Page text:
In the circuit of FIG. 3, the common mode current through resistor 18 turns transistor 27 on which in turn latches on SCR 22. Upon turn on of SCR 22, power control 13 is activated to turn off the power to stages 1 and 2. In this circuit, capacitor 19 serves the same delaying function as it does in the FIG. 2 circuit to allow for permissible current spikes.

It is to be understood that the optical isolation function of diode 20 and SCR 22 which allows isolation between the large output voltages or currents from stages 1 and 2 and the power control circuitry need not be integrated physically within the same fault latch. Optical isolaters could be easily used to couple the fault signal to a conventional TTL flip-flop. Additionally, multiple inputs can be made to the fault latch 12 from other faulted portions of the power circuitry in order to combine the power cutoff for other types of fault monitoring purposes. The circuits of FIGS. 2 and 3 can be used with a single SCR-LED (such as items 22 and 20) to monitor both the high and low sides of a grounded bridge amplifier such as found in U.S. Pat. No. 3,808,545.

It is to be understood that the invention is not to be limited to the details above given but may be modified within the scope of the appended claims.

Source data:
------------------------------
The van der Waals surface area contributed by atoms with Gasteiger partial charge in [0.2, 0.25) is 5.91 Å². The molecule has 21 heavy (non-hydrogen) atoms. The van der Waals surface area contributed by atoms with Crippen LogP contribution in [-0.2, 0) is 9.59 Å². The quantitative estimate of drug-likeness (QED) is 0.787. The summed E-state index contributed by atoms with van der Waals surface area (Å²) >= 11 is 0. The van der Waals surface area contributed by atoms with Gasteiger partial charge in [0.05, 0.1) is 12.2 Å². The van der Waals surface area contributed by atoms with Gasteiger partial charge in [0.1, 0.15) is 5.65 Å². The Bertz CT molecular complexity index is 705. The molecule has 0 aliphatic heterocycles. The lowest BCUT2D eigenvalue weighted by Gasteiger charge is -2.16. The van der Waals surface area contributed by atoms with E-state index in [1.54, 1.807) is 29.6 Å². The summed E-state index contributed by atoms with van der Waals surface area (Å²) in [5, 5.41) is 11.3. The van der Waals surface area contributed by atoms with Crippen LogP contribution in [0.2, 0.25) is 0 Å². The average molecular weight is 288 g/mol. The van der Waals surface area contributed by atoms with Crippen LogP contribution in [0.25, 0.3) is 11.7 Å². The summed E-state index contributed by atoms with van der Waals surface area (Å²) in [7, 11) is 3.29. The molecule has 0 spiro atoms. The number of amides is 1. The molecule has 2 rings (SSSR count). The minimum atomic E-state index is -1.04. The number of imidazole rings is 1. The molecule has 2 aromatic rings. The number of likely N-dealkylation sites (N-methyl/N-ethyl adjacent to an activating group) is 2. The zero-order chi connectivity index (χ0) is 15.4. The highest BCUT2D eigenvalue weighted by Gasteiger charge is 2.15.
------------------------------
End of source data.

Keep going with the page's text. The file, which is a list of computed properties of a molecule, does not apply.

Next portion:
Patent Citations
Cited PatentFiling datePublication dateApplicantTitle
US4439740 *Apr 1, 1982Mar 27, 1984Rockwell International CorporationCorporate amplifier apparatus with improved degradation
US4494164 *Apr 2, 1982Jan 15, 1985Ampex CorporationOverload protection device
Referenced by
Citing PatentFiling datePublication dateApplicantTitle
US4714898 *Jun 6, 1986Dec 22, 1987Sgs Microelettronica S.P.A.Device for protecting the final stage of a power amplifier against shorting
US5500626 *Oct 11, 1994Mar 19, 1996Crown International, Inc.Independent amplifier control module
US5555442 *May 20, 1994Sep 10, 1996Nec CorporationError detecting device for a radio blind zone system
US5673002 *Aug 8, 1996Sep 30, 1997Fujitsu LimitedOperational amplifier having stable operations for a wide range of source voltage, and current detector circuit employing a small number of elements
US5814953 *Dec 18, 1995Sep 29, 1998Thomson Consumer Electronics, Inc.Power amplifier predriver stage
US5862401 *Jun 27, 1997Jan 19, 1999Crown International, Inc.Programmable central intelligence controller and distributed intelligence network for analog/digital control systems
US5905617 *Feb 3, 1998May 18, 1999Mitsubishi Denki Kabushiki KaishaDifferential amplifier having a protection circuit
US6807040Apr 19, 2001Oct 19, 2004Texas Instruments IncorporatedOver-current protection circuit and method
US7061740Jun 26, 2003Jun 13, 2006Gibson Guitar Corp.System and method for protecting an audio amplifier output stage power transistor
US7254003 *Mar 24, 2005Aug 7, 2007Freescale Semiconductor, Inc.Differential nulling avalanche (DNA) clamp circuit and method of use
US7321246Apr 19, 2006Jan 22, 2008Nec Electronics CorporationDriver circuit for a liquid crystal display
CN100442344CSep 22, 2004Dec 10, 2008恩益禧电子股份有限公司Driver circuit
CN101256755BSep 22, 2004Dec 22, 2010恩益禧电子股份有限公司Driver circuit
Classifications
U.S. Classification330/2, 330/207.00P, 330/298
International ClassificationH03F1/52
Cooperative ClassificationH03F1/52
European ClassificationH03F1/52